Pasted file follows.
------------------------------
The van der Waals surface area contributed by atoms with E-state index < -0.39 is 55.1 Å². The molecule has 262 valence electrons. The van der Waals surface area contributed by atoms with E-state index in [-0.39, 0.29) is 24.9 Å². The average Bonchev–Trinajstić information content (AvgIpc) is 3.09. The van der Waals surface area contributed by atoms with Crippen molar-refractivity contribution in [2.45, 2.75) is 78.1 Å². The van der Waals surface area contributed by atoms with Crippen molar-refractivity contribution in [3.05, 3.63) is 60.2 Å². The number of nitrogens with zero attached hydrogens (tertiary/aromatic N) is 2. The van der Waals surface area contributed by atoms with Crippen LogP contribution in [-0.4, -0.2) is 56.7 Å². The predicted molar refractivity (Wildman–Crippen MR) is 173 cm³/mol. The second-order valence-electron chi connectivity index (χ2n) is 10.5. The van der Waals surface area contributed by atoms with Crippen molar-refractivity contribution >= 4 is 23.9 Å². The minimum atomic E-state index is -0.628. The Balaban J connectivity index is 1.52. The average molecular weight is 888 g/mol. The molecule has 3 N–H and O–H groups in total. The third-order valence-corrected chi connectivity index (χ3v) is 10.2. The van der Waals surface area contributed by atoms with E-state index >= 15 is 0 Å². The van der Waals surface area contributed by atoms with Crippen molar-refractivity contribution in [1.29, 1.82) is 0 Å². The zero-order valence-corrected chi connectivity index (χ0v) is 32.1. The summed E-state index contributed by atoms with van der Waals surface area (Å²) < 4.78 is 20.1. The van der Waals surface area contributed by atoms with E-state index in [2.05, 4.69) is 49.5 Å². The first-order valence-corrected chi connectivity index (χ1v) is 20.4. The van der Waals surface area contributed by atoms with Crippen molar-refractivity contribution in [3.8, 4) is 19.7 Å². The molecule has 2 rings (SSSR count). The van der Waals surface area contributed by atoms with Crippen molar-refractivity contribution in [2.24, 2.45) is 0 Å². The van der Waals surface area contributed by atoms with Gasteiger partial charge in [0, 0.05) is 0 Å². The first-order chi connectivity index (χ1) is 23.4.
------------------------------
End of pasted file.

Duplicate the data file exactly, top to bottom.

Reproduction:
The van der Waals surface area contributed by atoms with E-state index < -0.39 is 55.1 Å². The molecule has 262 valence electrons. The van der Waals surface area contributed by atoms with E-state index in [-0.39, 0.29) is 24.9 Å². The average Bonchev–Trinajstić information content (AvgIpc) is 3.09. The van der Waals surface area contributed by atoms with Crippen molar-refractivity contribution in [2.45, 2.75) is 78.1 Å². The van der Waals surface area contributed by atoms with Crippen molar-refractivity contribution in [3.05, 3.63) is 60.2 Å². The number of nitrogens with zero attached hydrogens (tertiary/aromatic N) is 2. The van der Waals surface area contributed by atoms with Crippen LogP contribution in [-0.4, -0.2) is 56.7 Å². The predicted molar refractivity (Wildman–Crippen MR) is 173 cm³/mol. The second-order valence-electron chi connectivity index (χ2n) is 10.5. The van der Waals surface area contributed by atoms with Crippen molar-refractivity contribution >= 4 is 23.9 Å². The minimum atomic E-state index is -0.628. The Balaban J connectivity index is 1.52. The average molecular weight is 888 g/mol. The molecule has 3 N–H and O–H groups in total. The third-order valence-corrected chi connectivity index (χ3v) is 10.2. The van der Waals surface area contributed by atoms with E-state index >= 15 is 0 Å². The van der Waals surface area contributed by atoms with Crippen molar-refractivity contribution in [1.29, 1.82) is 0 Å². The zero-order valence-corrected chi connectivity index (χ0v) is 32.1. The summed E-state index contributed by atoms with van der Waals surface area (Å²) < 4.78 is 20.1. The van der Waals surface area contributed by atoms with E-state index in [2.05, 4.69) is 49.5 Å². The first-order valence-corrected chi connectivity index (χ1v) is 20.4. The van der Waals surface area contributed by atoms with Crippen molar-refractivity contribution in [3.8, 4) is 19.7 Å². The molecule has 2 rings (SSSR count). The van der Waals surface area contributed by atoms with Crippen molar-refractivity contribution in [2.24, 2.45) is 0 Å². The van der Waals surface area contributed by atoms with Gasteiger partial charge in [0, 0.05) is 0 Å². The first-order chi connectivity index (χ1) is 23.4.